With it being after Christmas, it is probably too late to talk about a film with a Christmas theme. However, there is a short film that really brings the theme of virgin birth along with the savior of the world, and it is called Anomaly.
Anomaly is a short film directed by Dan DiFelice and Salomon Ligthelm. It was originally a Kickstarter project, which means that it required crowdfunding to get it made. It had a goal of $60,000, but it made more than its financial goals as it achieved over $67,000 with 654 backers.
The story of Anomaly is set in on an alternate Earth during the Space Age. The film is about an astronaut named Oliver (Christian Cooke) who has met the love of his life named Haley (Lexi Johnson). Oliver is serious about going into orbit, and he is also serious about Haley as well. Unfortunately, Haley brings him some unexpected news: she is pregnant. The problem is that Haley and Oliver have never had sexual relations.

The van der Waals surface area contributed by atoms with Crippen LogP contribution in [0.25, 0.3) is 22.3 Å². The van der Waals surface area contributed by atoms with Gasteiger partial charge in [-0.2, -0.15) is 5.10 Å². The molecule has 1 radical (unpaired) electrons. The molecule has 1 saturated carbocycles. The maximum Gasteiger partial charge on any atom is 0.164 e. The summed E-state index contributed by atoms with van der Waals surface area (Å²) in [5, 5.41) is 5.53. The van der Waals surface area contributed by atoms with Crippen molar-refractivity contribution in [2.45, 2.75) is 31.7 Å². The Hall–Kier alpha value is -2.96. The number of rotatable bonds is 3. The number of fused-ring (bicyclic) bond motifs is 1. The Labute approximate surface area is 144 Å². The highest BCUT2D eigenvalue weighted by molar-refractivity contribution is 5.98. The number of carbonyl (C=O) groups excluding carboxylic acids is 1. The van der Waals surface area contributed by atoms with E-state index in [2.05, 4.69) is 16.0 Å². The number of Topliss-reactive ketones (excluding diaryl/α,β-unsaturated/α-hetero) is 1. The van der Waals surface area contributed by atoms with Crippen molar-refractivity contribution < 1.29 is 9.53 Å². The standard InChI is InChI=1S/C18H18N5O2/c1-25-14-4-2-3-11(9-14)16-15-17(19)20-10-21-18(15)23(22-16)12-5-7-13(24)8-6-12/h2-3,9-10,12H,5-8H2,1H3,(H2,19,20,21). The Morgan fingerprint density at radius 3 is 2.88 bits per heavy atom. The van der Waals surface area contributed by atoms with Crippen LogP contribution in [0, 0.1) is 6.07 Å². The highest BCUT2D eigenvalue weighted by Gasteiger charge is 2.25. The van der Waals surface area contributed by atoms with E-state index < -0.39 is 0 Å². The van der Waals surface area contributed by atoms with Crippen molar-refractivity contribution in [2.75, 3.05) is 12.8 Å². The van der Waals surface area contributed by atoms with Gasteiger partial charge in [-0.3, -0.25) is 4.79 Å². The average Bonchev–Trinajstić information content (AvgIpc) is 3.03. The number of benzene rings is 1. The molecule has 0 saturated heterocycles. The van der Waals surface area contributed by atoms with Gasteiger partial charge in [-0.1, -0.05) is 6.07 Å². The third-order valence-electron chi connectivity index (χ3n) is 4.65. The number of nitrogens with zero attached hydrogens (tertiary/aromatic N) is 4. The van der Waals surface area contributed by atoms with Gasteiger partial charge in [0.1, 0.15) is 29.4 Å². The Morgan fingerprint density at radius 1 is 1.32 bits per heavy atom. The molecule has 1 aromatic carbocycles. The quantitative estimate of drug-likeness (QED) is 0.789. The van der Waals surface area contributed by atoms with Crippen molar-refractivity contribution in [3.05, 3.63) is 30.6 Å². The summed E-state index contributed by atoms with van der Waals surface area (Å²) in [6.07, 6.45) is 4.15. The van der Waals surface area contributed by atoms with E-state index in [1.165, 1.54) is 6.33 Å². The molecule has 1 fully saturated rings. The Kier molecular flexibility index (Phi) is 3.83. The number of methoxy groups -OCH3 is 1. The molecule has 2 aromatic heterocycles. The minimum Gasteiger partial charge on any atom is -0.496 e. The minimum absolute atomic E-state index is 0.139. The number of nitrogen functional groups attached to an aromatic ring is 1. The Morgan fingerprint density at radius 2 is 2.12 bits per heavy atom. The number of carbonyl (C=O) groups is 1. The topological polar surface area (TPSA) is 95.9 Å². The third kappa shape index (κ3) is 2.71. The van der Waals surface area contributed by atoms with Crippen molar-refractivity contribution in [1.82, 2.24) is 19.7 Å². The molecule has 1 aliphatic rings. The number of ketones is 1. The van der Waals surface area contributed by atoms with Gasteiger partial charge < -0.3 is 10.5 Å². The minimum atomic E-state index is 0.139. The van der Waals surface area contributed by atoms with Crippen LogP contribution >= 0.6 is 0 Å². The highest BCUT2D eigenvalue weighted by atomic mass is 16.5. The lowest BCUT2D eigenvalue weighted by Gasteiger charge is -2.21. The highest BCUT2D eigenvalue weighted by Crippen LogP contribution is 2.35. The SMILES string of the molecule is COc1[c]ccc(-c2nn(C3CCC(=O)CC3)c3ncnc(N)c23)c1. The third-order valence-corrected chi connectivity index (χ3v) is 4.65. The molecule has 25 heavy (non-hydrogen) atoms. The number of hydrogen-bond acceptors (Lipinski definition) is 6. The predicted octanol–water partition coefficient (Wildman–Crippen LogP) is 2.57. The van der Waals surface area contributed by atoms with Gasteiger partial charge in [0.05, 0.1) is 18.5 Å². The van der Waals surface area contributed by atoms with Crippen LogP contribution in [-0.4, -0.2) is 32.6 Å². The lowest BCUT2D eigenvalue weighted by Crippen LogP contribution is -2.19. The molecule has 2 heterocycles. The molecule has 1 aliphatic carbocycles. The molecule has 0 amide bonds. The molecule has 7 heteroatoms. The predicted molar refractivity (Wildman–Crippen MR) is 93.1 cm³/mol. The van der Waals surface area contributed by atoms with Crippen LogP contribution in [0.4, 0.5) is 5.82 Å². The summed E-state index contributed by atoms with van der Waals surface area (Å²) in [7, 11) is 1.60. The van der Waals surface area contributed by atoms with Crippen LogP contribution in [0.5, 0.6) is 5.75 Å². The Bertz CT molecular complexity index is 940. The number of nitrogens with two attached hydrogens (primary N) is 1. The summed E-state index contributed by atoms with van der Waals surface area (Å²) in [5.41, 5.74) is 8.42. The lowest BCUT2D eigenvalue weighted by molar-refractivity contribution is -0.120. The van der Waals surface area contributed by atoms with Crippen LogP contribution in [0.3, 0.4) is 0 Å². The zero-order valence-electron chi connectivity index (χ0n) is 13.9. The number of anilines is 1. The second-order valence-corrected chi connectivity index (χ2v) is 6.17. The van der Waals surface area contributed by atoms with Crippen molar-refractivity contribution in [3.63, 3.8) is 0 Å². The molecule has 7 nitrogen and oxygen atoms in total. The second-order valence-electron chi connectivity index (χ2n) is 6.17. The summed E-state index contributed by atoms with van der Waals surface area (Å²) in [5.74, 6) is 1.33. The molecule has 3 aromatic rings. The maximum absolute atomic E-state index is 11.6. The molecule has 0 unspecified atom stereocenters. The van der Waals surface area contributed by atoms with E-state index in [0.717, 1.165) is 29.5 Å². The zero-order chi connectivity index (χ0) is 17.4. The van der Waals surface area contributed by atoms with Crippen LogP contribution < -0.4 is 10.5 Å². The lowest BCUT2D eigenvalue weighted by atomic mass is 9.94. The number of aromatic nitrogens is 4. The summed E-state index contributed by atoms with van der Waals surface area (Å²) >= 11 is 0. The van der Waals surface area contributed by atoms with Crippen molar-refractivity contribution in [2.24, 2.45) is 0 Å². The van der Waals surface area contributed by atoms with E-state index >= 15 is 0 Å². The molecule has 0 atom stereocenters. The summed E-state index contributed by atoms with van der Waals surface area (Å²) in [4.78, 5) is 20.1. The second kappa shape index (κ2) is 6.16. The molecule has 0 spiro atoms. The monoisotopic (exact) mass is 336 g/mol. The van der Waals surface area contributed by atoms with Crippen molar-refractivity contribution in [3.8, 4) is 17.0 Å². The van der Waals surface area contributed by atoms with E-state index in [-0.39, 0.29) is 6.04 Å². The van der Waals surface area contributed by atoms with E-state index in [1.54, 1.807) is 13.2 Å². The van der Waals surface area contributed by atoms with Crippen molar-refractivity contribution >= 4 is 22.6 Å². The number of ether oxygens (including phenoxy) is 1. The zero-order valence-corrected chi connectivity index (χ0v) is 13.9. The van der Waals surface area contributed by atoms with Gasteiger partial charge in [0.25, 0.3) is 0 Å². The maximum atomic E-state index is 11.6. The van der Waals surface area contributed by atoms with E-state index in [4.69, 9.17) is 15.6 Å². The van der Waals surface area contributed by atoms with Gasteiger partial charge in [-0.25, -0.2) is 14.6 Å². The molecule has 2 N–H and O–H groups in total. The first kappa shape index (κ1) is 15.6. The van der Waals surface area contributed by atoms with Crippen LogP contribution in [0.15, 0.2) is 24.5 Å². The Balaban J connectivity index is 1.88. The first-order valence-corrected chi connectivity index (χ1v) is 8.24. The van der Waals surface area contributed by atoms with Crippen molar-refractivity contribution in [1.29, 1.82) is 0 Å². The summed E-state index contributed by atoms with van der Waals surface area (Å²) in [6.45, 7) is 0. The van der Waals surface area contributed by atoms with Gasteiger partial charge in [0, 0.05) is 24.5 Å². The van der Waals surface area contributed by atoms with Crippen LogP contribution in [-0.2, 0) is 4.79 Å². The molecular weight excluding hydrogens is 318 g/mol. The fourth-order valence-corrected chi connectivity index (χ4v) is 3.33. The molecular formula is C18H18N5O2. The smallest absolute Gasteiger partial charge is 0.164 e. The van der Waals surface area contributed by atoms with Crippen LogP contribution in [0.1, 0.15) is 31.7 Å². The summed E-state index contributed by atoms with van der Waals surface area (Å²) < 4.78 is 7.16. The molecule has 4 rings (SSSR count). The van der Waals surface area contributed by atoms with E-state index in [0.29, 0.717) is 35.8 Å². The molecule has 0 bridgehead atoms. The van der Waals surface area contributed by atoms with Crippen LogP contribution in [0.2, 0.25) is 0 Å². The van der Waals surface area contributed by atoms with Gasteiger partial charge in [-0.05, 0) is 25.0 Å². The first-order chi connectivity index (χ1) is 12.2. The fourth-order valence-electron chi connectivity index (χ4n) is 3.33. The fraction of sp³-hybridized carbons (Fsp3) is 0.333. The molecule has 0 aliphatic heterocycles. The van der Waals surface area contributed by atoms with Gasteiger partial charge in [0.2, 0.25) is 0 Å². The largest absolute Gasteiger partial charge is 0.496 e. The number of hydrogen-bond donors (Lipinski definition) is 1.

Oliver leaves Haley, and is then sent out into space onto a spacecraft called Anomaly I. He soon discovers that a comet is about to travel dangerously close to Earth. This comet was predicted by Noel Fitz, whose theories were shunned by the scientific community. At this same time, Haley is about to give birth. These stories then come together in a very dynamic and emotional conclusion.
I found the entire film on the Sploid website, and I have to say that it is worthy of its high rating on imdb of 8.4. The film uses a very sporadic editing pattern as well as strong musical score to tell its story, which is "an abstract interpretation of the historical Christmas narrative".
According to the Kickstarter page, it says that the film-makers and artists are "eager to depart from their normal high-art/high-concept work in order to be stretched into longer-form narrative content". What it does not say is whether or not the film-makers had attempted to deliberately make some Christian film of some type.
I say that it doesn't matter, as the end-product is very profound and beautiful, and should be viewed for oneself.